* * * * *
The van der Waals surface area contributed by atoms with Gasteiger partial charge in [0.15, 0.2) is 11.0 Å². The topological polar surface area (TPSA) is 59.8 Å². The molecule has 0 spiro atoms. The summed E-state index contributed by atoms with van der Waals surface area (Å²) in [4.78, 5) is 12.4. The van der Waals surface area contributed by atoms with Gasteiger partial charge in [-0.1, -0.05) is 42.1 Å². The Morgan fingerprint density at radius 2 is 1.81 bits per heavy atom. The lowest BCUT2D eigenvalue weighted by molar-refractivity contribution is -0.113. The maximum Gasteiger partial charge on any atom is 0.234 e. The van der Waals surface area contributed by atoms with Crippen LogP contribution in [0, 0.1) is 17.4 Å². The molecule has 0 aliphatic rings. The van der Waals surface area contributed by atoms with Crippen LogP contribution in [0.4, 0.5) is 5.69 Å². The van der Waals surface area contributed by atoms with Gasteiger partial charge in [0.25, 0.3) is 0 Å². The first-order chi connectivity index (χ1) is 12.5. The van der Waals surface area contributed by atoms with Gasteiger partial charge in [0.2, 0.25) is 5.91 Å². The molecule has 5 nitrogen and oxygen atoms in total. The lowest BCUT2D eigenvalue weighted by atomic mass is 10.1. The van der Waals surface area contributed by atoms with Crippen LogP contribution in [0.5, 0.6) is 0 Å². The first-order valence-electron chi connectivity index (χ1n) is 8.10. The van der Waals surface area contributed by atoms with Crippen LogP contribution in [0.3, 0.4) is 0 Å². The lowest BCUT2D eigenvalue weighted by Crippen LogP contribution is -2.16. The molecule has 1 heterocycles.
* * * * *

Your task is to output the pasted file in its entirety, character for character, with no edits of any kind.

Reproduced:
The van der Waals surface area contributed by atoms with Gasteiger partial charge in [0.15, 0.2) is 11.0 Å². The topological polar surface area (TPSA) is 59.8 Å². The molecule has 0 spiro atoms. The summed E-state index contributed by atoms with van der Waals surface area (Å²) in [4.78, 5) is 12.4. The van der Waals surface area contributed by atoms with Gasteiger partial charge in [-0.1, -0.05) is 42.1 Å². The Morgan fingerprint density at radius 2 is 1.81 bits per heavy atom. The lowest BCUT2D eigenvalue weighted by molar-refractivity contribution is -0.113. The maximum Gasteiger partial charge on any atom is 0.234 e. The van der Waals surface area contributed by atoms with Crippen LogP contribution in [0, 0.1) is 17.4 Å². The molecule has 0 aliphatic rings. The van der Waals surface area contributed by atoms with Crippen LogP contribution in [0.4, 0.5) is 5.69 Å². The van der Waals surface area contributed by atoms with Gasteiger partial charge in [0.25, 0.3) is 0 Å². The first-order chi connectivity index (χ1) is 12.5. The van der Waals surface area contributed by atoms with Gasteiger partial charge in [0.2, 0.25) is 5.91 Å². The molecule has 5 nitrogen and oxygen atoms in total. The lowest BCUT2D eigenvalue weighted by atomic mass is 10.1. The van der Waals surface area contributed by atoms with Crippen LogP contribution in [0.5, 0.6) is 0 Å². The first-order valence-electron chi connectivity index (χ1n) is 8.10. The van der Waals surface area contributed by atoms with Crippen LogP contribution in [0.3, 0.4) is 0 Å². The lowest BCUT2D eigenvalue weighted by Crippen LogP contribution is -2.16. The molecule has 1 heterocycles.